Mary’s commitment to Jesus is already total. Motherhood has made this so: she and He are already bound together. But we can broaden that commitment (and dependence) out to include Joseph who has assumed the role of parent alongside Mary. This family, recognised according to the practice of Judaism on this eighth day after their child’s birth is now formally bound together. These first days of Jesus’ life are marked by His dependence upon Mary and Joseph but, in time, they will learn their dependence upon Him – just as we all do.
On this Feast Day we are invited to consider our responsibilities as members of Jesus’ family towards Him (yes) but also towards one another. And we recognise again the commitments that are ours and the mutual dependence (or interdependence) that seems written into society by a God who comes to us not ‘fully formed’ but as a child needing protection, care and nurture within a family.
Firstly, let us give thanks for all families where love and care and protection and nurture and faithfulness find a home. These things are of God and are not confined to His church. Let us be mindful of the vulnerability of mothers and their children and give thanks for those who support and encourage them through our local surgery, our toddler groups (and we remember Smuffies the group based here) and in our nurseries and schools. And let us not forget the many Dads who are doing their best, struggling to navigate what it means to be a good dad to their children: let us give thanks for them and pray for all young families trying to make their way in this community.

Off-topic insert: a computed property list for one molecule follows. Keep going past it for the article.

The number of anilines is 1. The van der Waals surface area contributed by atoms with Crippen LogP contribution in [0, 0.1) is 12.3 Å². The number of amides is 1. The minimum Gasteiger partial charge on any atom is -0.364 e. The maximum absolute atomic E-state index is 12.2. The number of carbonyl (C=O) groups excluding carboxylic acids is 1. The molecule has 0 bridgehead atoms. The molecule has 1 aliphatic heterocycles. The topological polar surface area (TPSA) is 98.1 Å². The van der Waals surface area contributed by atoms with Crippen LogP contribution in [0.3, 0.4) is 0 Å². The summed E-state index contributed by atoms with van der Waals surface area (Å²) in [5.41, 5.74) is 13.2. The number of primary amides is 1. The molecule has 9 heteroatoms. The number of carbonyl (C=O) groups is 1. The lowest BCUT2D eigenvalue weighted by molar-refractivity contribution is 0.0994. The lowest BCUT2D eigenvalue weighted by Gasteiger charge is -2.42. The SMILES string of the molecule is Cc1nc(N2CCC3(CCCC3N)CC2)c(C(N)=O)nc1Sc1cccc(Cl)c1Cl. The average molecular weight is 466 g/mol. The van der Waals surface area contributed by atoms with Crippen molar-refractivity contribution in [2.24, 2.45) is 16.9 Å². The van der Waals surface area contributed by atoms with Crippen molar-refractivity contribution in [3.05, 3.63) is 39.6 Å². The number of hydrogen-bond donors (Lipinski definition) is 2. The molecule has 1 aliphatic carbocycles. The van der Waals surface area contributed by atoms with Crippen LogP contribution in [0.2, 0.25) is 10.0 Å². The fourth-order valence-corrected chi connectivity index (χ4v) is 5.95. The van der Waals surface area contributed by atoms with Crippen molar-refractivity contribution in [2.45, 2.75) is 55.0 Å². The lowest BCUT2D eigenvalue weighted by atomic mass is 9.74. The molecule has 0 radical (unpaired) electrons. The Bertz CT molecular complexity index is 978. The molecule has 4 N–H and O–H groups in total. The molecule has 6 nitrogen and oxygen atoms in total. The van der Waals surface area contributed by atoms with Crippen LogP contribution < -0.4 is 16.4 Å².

And then, mindful of the vulnerability of the infant Jesus, let us as His family remember that He binds His mission of bringing salvation to us, the church. He entrusts His name to us. We bear his name as Christians. What a huge responsibility he gives us! At the beginning of this New Year how are we doing in honouring that name both as individuals and as a church? Is our church family known for revealing His character? St Teresa said:
Christ has no body but yours, No hands, no feet on earth but yours,
Yours are the eyes with which He looks Compassion on this world,
Yours are the feet with which He walks to do good,
Yours are the hands, with which He blesses all the world.
May the salvation promised in His name grow amongst us and in this town in the months ahead.